Why are key phrases so essential to your web site?
You may have heard that keywords are an integral part of any SEO strategy: they are. Without the right keywords on your website, you will not be found while searching the web.
However, there is much more to the keyword strategy than just finding out what users are looking for. It means choosing the right keywords for your business, determining which ones to rank for, and a lot more.
If you're new to SEO, understanding keyword strategy can be overwhelming. However, in this ultimate guide to keywords, I'll give you all the information you need to get started.
What are keywords?
Keywords people type into a search engine when they search for something online. The term "keyword" is misleading because a keyword doesn't have to be just a word. For example, if I'm looking for a new Chinese restaurant to try, I can type in:
- Chinese restaurants near me
- best chinese restaurants in Chicago
- Chinese restaurant recommendations
Each of these sentences is a key word. If you own a Chinese restaurant, you might want to find out how to get your website to the top of the search engine results page (SERP) when someone enters it. This is where a keyword strategy comes in.
Why your website needs a keyword strategy
Why is the keyword strategy important? Think about the last time you wanted to make a purchase. If you had any questions, chances are you went online to research them. If you have done this, you are not alone. Over half of consumers look for reviews and recommendations online before making purchases. If your website ranks high in search engine results, you can get traffic that may be ready to buy. With a really good keyword strategy, you can reach people who haven't even thought of your product or service.
With individuals around the world spending nearly seven hours online every day, organic search advertising is too good an opportunity not to be. However, if you want to advertise through SERPS, it is important to rank as high as possible. Why? Because people click the first results a lot more often.
Sistrix reports that the first organic result in Google search had an average click-through rate (CTR) of almost 30%. The second result has a click-through rate of only 15.7% and the third only 11%.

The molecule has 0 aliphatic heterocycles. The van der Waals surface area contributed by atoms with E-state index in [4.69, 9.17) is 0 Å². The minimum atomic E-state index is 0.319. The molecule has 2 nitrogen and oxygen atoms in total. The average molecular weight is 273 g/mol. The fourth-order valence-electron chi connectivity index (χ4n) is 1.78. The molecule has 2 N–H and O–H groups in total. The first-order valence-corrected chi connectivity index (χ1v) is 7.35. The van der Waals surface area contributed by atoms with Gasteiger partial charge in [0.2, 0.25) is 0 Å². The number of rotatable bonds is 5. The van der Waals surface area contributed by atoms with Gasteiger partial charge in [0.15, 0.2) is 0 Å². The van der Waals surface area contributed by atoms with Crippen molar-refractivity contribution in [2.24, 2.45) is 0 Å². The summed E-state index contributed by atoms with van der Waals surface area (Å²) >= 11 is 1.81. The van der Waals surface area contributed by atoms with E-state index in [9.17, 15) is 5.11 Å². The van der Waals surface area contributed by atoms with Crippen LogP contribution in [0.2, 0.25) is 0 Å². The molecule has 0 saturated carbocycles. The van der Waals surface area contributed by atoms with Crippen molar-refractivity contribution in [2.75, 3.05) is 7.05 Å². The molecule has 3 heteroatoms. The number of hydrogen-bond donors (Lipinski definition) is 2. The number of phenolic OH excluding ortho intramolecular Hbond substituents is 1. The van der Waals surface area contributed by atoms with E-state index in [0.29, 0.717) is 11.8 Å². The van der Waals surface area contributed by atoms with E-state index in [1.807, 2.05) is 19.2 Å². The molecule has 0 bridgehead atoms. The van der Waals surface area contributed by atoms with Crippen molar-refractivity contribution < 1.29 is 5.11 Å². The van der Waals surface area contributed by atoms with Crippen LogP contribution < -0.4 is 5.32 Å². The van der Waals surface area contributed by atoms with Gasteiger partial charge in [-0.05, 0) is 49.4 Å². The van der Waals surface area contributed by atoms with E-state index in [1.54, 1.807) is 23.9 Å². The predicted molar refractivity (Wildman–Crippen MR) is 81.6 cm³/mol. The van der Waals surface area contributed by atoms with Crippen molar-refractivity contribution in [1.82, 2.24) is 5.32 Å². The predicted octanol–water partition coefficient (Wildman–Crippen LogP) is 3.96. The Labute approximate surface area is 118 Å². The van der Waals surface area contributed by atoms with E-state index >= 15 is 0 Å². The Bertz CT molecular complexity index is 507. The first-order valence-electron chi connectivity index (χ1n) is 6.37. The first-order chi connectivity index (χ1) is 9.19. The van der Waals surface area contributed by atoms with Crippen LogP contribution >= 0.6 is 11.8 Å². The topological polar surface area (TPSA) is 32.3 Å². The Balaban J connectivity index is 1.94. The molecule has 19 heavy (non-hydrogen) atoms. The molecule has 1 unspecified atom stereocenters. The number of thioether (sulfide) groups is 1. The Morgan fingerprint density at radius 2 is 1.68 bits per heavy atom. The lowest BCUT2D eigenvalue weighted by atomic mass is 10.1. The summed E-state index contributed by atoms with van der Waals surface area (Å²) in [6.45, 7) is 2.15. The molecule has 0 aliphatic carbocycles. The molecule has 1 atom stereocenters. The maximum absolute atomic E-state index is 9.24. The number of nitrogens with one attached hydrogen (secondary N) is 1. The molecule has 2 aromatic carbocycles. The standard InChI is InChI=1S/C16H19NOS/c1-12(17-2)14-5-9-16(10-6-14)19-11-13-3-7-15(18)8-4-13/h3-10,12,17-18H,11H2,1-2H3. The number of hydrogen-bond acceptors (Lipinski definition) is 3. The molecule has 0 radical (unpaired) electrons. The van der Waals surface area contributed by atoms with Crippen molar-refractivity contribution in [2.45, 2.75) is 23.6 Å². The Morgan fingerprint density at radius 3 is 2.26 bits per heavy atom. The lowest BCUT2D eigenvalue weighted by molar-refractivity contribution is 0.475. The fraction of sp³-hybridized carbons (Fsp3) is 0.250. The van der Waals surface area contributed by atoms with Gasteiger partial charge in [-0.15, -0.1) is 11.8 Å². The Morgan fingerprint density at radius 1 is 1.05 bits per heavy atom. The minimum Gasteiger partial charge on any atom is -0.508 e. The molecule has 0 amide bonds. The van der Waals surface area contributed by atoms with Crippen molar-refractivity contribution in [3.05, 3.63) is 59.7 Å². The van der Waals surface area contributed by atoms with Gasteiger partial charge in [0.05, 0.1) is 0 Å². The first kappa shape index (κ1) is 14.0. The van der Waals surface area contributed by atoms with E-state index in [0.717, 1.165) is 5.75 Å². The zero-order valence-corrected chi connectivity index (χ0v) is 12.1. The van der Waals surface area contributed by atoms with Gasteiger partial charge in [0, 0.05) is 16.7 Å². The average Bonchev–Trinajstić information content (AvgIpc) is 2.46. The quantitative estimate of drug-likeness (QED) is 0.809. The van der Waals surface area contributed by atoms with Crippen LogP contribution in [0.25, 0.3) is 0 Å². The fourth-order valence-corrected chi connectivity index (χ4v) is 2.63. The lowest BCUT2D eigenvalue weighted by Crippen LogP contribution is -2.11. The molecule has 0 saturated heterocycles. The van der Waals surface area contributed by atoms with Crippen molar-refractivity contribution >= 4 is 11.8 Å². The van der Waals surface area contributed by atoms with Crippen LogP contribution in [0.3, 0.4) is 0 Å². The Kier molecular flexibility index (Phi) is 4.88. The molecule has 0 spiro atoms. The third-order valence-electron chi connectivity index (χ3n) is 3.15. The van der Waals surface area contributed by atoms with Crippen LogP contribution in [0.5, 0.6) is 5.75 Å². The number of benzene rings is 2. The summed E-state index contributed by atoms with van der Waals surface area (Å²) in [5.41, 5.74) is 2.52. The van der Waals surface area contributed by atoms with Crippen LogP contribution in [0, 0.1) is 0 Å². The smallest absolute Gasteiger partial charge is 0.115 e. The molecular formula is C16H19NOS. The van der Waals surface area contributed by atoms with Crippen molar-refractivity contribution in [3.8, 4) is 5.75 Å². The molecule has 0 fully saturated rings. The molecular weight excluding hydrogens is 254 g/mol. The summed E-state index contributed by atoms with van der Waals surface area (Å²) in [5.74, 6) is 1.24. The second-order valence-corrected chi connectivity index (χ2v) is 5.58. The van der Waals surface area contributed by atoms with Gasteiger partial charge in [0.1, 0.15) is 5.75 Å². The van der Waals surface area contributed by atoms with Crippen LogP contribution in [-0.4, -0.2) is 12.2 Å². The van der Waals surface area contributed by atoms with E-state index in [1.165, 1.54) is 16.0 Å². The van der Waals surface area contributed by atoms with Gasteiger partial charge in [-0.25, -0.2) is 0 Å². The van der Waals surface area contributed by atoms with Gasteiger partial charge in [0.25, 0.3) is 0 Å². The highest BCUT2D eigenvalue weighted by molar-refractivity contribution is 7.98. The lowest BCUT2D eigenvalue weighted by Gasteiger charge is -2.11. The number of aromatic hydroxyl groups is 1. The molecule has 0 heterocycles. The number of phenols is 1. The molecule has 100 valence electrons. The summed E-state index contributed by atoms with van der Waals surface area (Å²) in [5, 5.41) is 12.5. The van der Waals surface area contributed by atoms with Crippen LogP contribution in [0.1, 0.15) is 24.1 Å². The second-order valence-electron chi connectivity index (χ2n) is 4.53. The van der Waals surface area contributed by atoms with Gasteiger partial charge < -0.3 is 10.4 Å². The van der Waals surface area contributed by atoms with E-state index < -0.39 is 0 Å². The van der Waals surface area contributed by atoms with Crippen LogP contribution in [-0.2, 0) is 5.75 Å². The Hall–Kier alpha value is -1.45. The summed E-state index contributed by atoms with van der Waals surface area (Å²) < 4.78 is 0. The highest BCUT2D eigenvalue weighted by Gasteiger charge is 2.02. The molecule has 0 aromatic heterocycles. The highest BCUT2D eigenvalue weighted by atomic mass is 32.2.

Only 2.5% of users click through to the tenth result on Google. An excellent SEO strategy can help you move up in these rankings, which can result in a higher CTR. A big part of this strategy should be choosing the right keywords for your website
How to select keywords for a website
There are a few steps you should take to choose the right keywords for a page. Here is a plan to follow when optimizing your website:
Step one: review the pages on your website
Before doing any keyword research, you need to look at all of the pages on your website. Place relevant keywords on the most critical pages of the website. Later, I'll talk about where to put the keywords on each page. Most websites have a similar structure: home page, about page, contact page, etc.
If you have a large website, consider making a table listing all the different pages so you can keep track of what you've improved. If your website has a blog, don't blog posts and optimize them for keywords later. Instead, do it the other way around: use keyword research tools to get ideas for new blog post topics. However, if you already have blog posts on your website that are not optimized for keywords, you can and should come back to optimize them.
Step 2: Choose a Keyword Research Tool
The next step is choosing a keyword research tool. Keyword research tools can give you useful data to help you choose the best keywords.
In the next section of this article, I'll talk more about some of the keyword research tools. For now, I'm going to give you some examples using my Ubersuggest tool.
Step three: research your keywords